(5/333) Maternal and embryonic expression of zebrafish lef1.
Transcription factors of the TCF/LEF family interact with the Wnt signaling pathway to control transcription of downstream genes (Clevers, H., van de Wetering, M., 1997. TCF/LEF factor earn their wings. Trends Genet. 13, 485-489). We were interested in cloning family members which were expressed in zebrafish neural crest, because Wnt signaling modulates specification of neural crest fate (Dorsky, R.I., Moon, R.T., Raible, D.W., 1998. Control of neural crest cell fate by the Wnt signalling pathway. Nature 396, 370-373). We cloned a zebrafish homolog of lef1 and localized its chromosomal position by radiation hybrid mapping. lef1 is expressed in the neural crest as well as the tailbud and developing mesoderm, and is maternally expressed in zebrafish, unlike mouse and Xenopus homologs. In addition, we cloned two tcf3 genes and a homolog of tcf4, neither of which were strongly expressed in premigratory neural crest. (+info)
(6/333) Comparative expression of the mouse Sox1, Sox2 and Sox3 genes from pre-gastrulation to early somite stages.
Whole mount in situ hybridisation was used to study the embryonic expression of the mouse HMG box-containing genes Sox1, Sox2 and Sox3 between 6.5 and 9.0 days post coitum (dpc). Sox2 and Sox3 are expressed in the epiblast and extraembryonic ectoderm of the egg cylinder, becoming restricted to the prospective neural plate and chorion at the onset of gastrulation. Sox3 is upregulated in the posterior ectoderm during late streak and neural plate stages and is concomitantly downregulated in the chorion. Sox1 transcripts are first detected in the neural fold ectoderm at the headfold stage. During early somitogenesis, all three genes are expressed in the neuroectoderm, and Sox2 and Sox3 are also expressed in the primitive streak ectoderm, gut endoderm and prospective sensory placodes. (+info)
(7/333) Two distinct subgroups of Group B Sox genes for transcriptional activators and repressors: their expression during embryonic organogenesis of the chicken.
Group B Sox genes, Sox1, -2 and -3 are known to activate crystallin genes and to be involved in differentiation of lens and neural tissues. Screening of chicken genomic sequences for more Group B Sox genes identified two additional genes, Sox14 and Sox21. Proteins encoded by Sox14 and Sox21 genes are similar to each other but distinct from those coded by Sox1-3 (subgroup B1) except for the HMG domain and Group B homology immediately C-proximal of the HMG domain. C-terminal domains of SOX21 and SOX14 proteins function as strong and weak repression domains, respectively, when linked to the GAL4 DNA binding domain. These SOX proteins strongly (SOX21) or moderately (SOX14) inhibited activation of delta1-crystallin DC5 enhancer by SOX1 or SOX2, establishing that Sox14 and Sox21 are repressing subgroup (B2) of Group B Sox genes. This provides the first evidence for the occurrence of repressor SOX proteins. Activating (B1) and repressing (B2) subgroups of Group B Sox genes display interesting overlaps of expression domains in developing tissues (e.g. optic tectum, spinal cord, inner ear, alimentary tract, branchial arches). Within each subgroup, most expression domains of Sox1 and -3 are included in those of Sox2 (e.g. CNS, PNS, inner ear), while co-expression of Sox14 and Sox21 occurs in highly restricted sites of the CNS, with the likely temporal order of Sox21 preceding Sox14 (e.g. interneurons of the spinal cord). These expression patterns suggest that target genes of Group B SOX proteins are finely regulated by the counterbalance of activating and repressing SOX proteins. (+info)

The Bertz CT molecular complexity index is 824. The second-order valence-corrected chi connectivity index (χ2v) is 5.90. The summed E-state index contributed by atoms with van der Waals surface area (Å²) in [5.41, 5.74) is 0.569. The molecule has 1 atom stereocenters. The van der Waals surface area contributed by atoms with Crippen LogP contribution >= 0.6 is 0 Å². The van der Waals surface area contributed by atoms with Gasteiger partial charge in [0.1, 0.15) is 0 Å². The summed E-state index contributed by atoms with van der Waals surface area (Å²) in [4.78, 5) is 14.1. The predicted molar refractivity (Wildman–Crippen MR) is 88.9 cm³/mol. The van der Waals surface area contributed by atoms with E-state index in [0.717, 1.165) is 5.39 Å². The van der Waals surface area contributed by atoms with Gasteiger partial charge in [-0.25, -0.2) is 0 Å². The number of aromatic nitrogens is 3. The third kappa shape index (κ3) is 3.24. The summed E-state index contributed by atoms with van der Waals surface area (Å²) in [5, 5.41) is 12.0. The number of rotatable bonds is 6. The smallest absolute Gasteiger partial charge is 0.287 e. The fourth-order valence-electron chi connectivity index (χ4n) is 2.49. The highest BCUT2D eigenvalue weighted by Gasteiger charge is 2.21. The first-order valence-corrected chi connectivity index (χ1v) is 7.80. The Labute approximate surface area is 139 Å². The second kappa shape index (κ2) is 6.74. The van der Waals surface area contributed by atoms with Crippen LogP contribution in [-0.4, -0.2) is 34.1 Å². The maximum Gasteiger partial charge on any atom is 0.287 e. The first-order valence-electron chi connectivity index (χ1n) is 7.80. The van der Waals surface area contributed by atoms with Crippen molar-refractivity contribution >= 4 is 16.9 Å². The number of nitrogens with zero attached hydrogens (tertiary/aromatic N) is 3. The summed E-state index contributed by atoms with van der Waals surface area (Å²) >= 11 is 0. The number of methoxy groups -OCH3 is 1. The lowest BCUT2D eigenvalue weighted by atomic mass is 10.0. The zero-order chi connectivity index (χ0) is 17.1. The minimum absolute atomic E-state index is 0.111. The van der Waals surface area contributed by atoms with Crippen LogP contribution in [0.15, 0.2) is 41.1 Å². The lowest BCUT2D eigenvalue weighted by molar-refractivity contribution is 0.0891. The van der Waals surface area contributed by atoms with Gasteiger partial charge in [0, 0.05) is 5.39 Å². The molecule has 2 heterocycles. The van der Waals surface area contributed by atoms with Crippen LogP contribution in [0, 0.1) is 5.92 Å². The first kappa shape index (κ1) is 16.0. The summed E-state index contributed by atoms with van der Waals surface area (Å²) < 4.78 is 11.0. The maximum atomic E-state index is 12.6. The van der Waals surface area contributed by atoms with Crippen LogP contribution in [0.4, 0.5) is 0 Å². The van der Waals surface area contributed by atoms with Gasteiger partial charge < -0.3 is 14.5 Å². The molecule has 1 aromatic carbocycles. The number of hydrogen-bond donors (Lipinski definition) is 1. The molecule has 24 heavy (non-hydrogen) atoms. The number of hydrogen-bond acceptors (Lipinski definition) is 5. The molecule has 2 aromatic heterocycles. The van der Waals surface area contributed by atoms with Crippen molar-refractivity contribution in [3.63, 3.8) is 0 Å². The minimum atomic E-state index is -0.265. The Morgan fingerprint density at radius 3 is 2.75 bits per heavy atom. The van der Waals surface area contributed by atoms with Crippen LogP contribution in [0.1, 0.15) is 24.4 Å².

(8/333) Direct regulation of the Xenopus engrailed-2 promoter by the Wnt signaling pathway, and a molecular screen for Wnt-responsive genes, confirm a role for Wnt signaling during neural patterning in Xenopus.
The co-activation of Wnt signaling and concomitant inhibition of BMP signaling has previously been implicated in vertebrate neural patterning, as evidenced by the combinatorial induction of engrailed-2 and krox-20 in Xenopus. However, screens have not previously been conducted to identify additional potential target genes. Using a PCR-based screening method we determined that XA-1, xCRISP, UVS.2, two UVS.2-related genes, and xONR1 are induced in response to Xwnt-3a and a BMP-antagonist, noggin. Two additional genes, connexin 30 and retinoic acid receptor gamma were induced by Xwnt-3a alone. To determine whether any of the induced genes are direct targets of Wnt signaling, we focussed on engrailed-2. In the present study we show that the Xenopus engrailed-2 promoter contains three consensus binding sites for LEF/TCF, which are HMG box transcription factors which bind to beta-catenin in response to activation of the Wnt- 1 signaling pathway. An engrailed-2 promoter luciferase reporter construct containing these LEF/TCF sites is induced in embryo explant assays by the combination of Xwnt-3a or beta-catenin and noggin. These LEF/TCF sites are required for expression of engrailed-2, as a dominant negative Xtcf-3 blocks expression of endogenous engrailed-2 as well as expression of the reporter construct. Moreover, mutation of these three LEF/TCF sites abrogates expression of the reporter construct in response to noggin and Xwnt-3a or beta-catenin. We conclude that the engrailed-2 gene is a direct target of the Wnt signaling pathway, and that Wnt signaling works with BMP antagonists to regulate gene expression during patterning of the developing nervous system of Xenopus. (+info)